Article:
Ideal Holmes is where the heart is

Norman Fox expects to see a soldier who set her sights high win today
IT WAS one of those situations in which Army training comes in useful. Sgt Kelly Holmes was cornered. It was not exactly life or death but at about three- quarter distance in a recent 800 metres race at Crystal Palace she seemed trapped in the middle ranks and in no position to win anything more than a commendation for effort.

She sidestepped, held back for a split second to see the best way through, accelerated and won in a time she called "disappointing" - only the fifth fastest in the world this year. She heads the sparse roll of the new generation of athletes who are waiting to replace Linford Christie, Sally Gunnell and Colin Jackson as role-models.

Not long ago that awkward situation at Crystal Palace would probably have beaten her. But this season she has fairly bubbled with confidence and spread a glow of fitness to put an SAS man in the shade. As a teenage junior international she was always promising, but the demands of army life combined with a doubt that athletics was the most interesting of the many sports in which she excelled, meant she took her time to develop into a potential Olympic medal winner. She could confirm that potential by becoming world champion in Gothenburg next month.

In spite of the injury that stops her running at the world championship trials in Birmingham today, Sally Gunnell remains indisputably Britain's top woman athlete. But if the captain's injuries fail to heal, the sergeant will be ready to set the example in Sweden. Holmes has already been assured of her place in the 1500m but could also compete in the 800m. However, the organisers of this weekend's meeting have been unable to re-arrange the programme in such a way that would let her run both distances.

What she says she is good at is not so much the running but the "suffering". Her qualification is seven years as physical training instructor who has never told anyone, male or female, to complete any test of strength or stamina she has not managed herself. She admits to an aggressive streak, cultivated in the Army, training and being trained by men. Dragging logs through woods in full combat gear and climbing walls higher than Kate Staples's best pole vault must yield some advantage when it comes to running on a flat track.

That sort of army life suited her, but it was too diverse for someone with serious athletic ambitions. Now 25, she has been involved in the sport on and off for 11 years, but only in the past 12 months has she really been able to think of herself on equal terms with the rest of the full-time athletes. "I really needed a medal to make up my mind about the future," she said. Winning the Commonwealth Games 1500 metres last summer and a silver in the European Championship was enough.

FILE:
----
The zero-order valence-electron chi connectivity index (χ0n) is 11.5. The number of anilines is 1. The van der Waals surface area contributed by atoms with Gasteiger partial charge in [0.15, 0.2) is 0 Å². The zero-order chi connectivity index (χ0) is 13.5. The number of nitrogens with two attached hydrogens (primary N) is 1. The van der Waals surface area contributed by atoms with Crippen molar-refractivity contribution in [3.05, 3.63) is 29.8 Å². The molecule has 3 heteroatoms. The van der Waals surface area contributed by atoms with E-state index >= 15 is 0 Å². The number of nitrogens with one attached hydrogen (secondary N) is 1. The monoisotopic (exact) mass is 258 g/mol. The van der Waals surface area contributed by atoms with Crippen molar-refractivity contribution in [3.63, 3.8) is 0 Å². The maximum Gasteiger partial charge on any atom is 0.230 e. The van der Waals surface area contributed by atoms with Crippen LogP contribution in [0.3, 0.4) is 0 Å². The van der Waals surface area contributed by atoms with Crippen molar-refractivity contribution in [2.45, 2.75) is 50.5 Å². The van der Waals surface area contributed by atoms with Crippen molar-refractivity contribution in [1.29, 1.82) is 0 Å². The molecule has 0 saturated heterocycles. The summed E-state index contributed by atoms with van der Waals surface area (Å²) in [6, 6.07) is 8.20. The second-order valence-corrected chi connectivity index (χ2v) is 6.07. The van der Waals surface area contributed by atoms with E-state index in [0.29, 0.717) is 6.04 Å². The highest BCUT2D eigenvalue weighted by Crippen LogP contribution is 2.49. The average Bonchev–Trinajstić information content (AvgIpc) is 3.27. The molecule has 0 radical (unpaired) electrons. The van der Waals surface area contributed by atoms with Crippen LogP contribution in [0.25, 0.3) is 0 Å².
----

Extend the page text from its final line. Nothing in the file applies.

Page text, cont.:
Until then the army life, which she says she loves, had taken priority, but it seemed as if there was no way in which she could progress through career examinations and remain true to her athletic ambitions. Fortunately a happy compromise was reached when a few months ago she began working with the Guards Army Youth Team.

Last year she was seriously considering leaving her job but she says the Army realised the good publicity she had been offering them. They found a position that allowed her more time to train and to compete, not to speak of promotion. In return she is now committed to another 18 months promoting the Army as a career. Everything seems to be working well: "I'd never done a full year's training before. Last year there was the Achilles problem but before that I was always involved in too may different sports."

She was more than just "involved". She was the Army judo champion and also represented them at volleyball while remaining the Army's "star" athlete. But Army athletics is far too easy for someone with eyes on Olympic gold. Last year she realised that she would have embarrassed the entry in the Army championship's women's 1500m so she went in with the men and finished sixth, breathlessly followed by several of the "ultra fit" Parachute Regiment. This season she ran the 800m and 3,000m, then a relay leg, and won them all - on the same day.

Having joined Tonbridge AC in Kent at the age of 14, by the time she signed up for the Army she seemed on the doorstep of a significant athletics career. She lost form simply because although the life kept her fit, she was fit only for the army life, not for big-time athletics. It was four years after she joined that she watched the 1992 Olympic Games. One of the competing athletes made her sit up and think "I used to beat her". Having maintained basic fitness, she quickly gained a place in the national athletics team and despite still training only four times a week she reached the 1993 world championship semi-finals. "That made me ask myself what I could do if I trained properly." Now she knows.

Her ability to suffer without faltering, let alone complaining, pulled her through last summer. She was constantly in pain from an Achilles injury and at times resorted to swimming in order to keep her weight off the injured leg. Her perseverance had a lot to do with the first person in the Army to encourage her to stop being a driver, which was her first job. Suffering from tendinitis, she was unable to run and so went to the gym in an effort to keep fit. The warrant officer in charge was Kriss Akabusi.